Brin on Optimism
Science fiction author and noted astrophysicist (and general pundit/curmudgeon) David Brin has a fascinating entry up at his blog right now entitled, “The Ritual of the Streetcorner“. In it, he quotes a little phrase which I’ve seen elsewhere and which I’ve found is disturbingly accurate for myself: “A cynic is an optimist who has snapped out of it and realized how awful people are”. Brin is essentially an optimist when it comes to the forward progress of humanity; you only have to read his novels to figure that out.
I found this paragraph to be particularly compelling, though:
…[W]hich is more amazing? That the Enlightenment is under threat from a collusive cabal of conniving aristocrats, imperialists and extremist nutjobs? Or the fact that this routine and utterly predictable alliance, which ruled every other urban culture for 4,000 years has been staved off repeatedly, till now, by a republic — and a civilization — that has kept combining redesign and renewal and revolution with an almost infinite capacity for resilience in the face of repetitious human nature? (emphasis in the original)
It’s reassuring, in a way; he seems to be reinforcing that old saw, “In times like these, it helps to remember that there have always been times like these.” So in spite of the fact that our nation seems to be in the grip of authoritarian, backwards-looking autocrats intent on consolidating power into an entity which was never meant to have it (see Jack Whelan’s blog post, “Drift to Authoritarianism“, for some thoughts on this), there may be some cause for hope. Even though people seem, as a group, overwhelmingly stupid, you can go to any complex streetcorner and watch as people negotiate the traffic laws and rules and just seem to make things work. Brin says,
Yes, they [our neighbors] look stupid. I am sure yours do, too. Perhaps, as individuals, they are. But when they are taken together, combined, made free to interact under rules that encourage decent cooperation and competition, something happens. We all get smarter than we ever deserved to be. (emphasis in the original)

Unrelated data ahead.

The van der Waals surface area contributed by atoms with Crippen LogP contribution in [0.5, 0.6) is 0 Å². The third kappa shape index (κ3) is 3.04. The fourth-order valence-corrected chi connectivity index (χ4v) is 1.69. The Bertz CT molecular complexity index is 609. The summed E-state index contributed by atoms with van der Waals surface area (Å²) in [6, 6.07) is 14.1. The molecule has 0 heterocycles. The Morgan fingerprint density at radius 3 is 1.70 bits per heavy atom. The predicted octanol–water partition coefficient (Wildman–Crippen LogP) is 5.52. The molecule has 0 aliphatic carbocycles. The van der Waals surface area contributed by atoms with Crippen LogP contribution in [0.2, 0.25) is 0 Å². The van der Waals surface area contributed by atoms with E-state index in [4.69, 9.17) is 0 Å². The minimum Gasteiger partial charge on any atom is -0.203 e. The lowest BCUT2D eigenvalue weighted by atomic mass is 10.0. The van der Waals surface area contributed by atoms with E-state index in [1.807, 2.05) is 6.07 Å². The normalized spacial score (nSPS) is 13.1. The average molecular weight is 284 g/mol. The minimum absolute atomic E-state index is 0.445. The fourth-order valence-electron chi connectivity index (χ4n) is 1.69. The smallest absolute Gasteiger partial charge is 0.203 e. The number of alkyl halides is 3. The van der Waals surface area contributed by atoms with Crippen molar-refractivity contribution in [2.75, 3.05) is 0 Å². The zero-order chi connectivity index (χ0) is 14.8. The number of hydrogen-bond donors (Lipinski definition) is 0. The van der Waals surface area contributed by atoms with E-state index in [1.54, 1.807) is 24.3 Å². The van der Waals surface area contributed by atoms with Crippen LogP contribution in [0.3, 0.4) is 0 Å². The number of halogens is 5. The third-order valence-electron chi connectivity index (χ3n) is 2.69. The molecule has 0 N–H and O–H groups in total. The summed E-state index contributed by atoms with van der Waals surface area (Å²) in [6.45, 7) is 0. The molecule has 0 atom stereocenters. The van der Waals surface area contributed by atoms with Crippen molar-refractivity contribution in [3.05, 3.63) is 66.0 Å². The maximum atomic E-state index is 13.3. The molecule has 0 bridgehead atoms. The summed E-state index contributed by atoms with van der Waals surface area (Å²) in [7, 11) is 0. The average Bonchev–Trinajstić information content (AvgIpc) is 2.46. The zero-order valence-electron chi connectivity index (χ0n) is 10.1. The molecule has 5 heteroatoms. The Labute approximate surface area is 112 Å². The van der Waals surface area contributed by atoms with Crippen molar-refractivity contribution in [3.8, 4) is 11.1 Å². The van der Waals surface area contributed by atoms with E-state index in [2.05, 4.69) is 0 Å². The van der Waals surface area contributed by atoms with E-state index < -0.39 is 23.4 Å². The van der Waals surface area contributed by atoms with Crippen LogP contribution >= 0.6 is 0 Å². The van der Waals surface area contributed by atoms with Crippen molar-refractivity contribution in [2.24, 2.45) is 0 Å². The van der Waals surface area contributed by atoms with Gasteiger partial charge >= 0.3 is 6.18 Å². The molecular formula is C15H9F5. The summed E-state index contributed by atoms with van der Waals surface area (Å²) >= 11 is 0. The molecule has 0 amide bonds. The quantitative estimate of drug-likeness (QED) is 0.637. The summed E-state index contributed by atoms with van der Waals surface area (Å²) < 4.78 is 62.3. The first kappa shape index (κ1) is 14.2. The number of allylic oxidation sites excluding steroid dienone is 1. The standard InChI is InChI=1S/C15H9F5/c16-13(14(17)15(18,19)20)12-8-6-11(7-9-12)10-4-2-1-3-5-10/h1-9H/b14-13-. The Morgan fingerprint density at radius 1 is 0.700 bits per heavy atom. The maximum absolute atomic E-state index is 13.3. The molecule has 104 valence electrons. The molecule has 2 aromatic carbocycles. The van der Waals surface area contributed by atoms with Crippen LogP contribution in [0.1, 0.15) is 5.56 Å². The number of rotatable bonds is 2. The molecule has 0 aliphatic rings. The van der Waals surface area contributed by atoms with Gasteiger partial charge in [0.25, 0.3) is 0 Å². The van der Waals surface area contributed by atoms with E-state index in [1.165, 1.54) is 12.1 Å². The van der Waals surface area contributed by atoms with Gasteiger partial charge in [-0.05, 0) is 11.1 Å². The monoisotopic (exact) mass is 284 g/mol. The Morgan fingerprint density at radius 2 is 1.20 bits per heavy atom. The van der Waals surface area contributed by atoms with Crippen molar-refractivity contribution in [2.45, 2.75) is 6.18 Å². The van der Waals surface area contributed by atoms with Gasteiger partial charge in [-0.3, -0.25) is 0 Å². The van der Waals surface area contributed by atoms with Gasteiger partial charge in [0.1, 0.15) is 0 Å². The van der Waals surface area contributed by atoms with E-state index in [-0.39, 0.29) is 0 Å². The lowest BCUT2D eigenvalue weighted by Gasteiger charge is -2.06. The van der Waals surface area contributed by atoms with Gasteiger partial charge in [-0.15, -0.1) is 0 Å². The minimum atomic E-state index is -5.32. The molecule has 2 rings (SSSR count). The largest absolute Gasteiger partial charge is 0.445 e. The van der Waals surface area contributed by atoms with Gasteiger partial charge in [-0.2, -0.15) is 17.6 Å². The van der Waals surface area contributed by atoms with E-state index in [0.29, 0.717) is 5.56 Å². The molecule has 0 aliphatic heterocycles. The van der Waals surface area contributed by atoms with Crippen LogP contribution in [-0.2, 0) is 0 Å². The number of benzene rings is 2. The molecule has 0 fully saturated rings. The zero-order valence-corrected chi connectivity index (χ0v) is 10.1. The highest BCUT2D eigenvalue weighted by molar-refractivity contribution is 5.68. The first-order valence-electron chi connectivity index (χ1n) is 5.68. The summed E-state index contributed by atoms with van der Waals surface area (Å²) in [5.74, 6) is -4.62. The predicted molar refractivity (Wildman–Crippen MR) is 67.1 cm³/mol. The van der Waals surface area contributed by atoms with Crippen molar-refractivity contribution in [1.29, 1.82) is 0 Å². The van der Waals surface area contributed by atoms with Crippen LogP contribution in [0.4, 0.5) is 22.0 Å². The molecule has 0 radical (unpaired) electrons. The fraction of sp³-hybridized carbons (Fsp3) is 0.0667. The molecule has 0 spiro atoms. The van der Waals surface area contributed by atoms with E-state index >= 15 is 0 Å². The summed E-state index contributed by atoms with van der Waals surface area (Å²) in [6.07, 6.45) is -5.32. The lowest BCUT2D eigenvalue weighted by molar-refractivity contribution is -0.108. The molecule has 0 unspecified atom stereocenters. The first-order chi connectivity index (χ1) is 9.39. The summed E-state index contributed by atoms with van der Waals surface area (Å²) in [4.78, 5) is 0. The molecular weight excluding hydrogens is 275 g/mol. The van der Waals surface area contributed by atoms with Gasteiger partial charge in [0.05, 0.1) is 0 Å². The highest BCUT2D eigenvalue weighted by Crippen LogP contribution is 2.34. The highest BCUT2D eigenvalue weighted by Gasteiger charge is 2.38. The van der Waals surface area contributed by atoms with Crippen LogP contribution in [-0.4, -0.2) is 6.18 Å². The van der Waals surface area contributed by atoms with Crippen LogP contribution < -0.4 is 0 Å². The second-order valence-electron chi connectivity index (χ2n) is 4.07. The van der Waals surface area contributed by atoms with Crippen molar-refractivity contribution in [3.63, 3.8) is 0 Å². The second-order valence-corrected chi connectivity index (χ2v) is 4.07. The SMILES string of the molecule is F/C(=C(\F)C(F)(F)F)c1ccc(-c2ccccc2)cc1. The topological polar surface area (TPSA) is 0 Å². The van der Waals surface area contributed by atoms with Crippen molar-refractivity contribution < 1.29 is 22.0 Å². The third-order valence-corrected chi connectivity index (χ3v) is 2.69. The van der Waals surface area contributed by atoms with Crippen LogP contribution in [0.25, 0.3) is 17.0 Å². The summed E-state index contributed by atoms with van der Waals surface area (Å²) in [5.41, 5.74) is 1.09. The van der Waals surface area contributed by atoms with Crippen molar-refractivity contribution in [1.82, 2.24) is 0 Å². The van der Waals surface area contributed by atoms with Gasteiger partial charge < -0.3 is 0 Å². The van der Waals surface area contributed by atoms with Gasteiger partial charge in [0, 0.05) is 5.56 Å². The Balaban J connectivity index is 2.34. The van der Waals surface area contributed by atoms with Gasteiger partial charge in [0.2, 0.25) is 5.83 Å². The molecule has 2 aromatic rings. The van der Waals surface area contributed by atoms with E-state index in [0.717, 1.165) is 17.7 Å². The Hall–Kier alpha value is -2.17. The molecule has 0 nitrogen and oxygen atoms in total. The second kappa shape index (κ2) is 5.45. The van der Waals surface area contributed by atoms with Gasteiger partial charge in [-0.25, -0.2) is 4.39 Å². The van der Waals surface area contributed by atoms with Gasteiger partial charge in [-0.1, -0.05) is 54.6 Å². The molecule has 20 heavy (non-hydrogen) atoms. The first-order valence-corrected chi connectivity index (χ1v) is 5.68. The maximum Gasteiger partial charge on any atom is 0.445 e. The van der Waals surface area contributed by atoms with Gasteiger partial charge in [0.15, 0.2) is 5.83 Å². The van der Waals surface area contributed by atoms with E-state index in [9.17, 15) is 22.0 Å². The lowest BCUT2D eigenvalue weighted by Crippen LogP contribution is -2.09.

Brin’s basic point seems to be that things aren’t as bad as all that. Maybe we will wake up one morning and find that the people in our nation have given up all the liberties and freedoms our predecessors fought and died for simply to forward a manufactured and non-existent “war on terror”, but human beings, on the whole, do have the potential to create progressive societies. Brin calls himself a “flaming optimist”, because cynicism isn’t helpful. Maybe it’s a good attitude to have.
According to the This Week In Science podcast of January 16th, some of the basic ideas behind the so-called Hyperdrive that I talked about a couple of weeks ago have actually been around since 1950, when the original physicist — whose name, sadly, escapes me, but who was German — in trying to reconcile quantum physics with Einstein’s theory of general relativity, proposed a two-dimensional “subspace” as part of his solution. In 1970-something, another German physicist took these ideas and expanded them to build a better solution to the quantum/Einstein conundrum, postulating an 8-dimensional space as a better model (incidentally, I discovered that this work formed the scientific basis for Buckaroo Banzai’s Oscillation Overthruster — hence, The Adventures of Buckaroo Banzai Across the 8th Dimension instead of the Fifth or Sixth Dimension). Starting in the late 1990’s, this theoretical work proved remarkably effective at predicting certain results in particle and quantum physics (I won’t even pretend to understand the science behind it). The trouble is, as I understand it, almost all of the theoretical work has been done in German because the original scientist refused to learn English.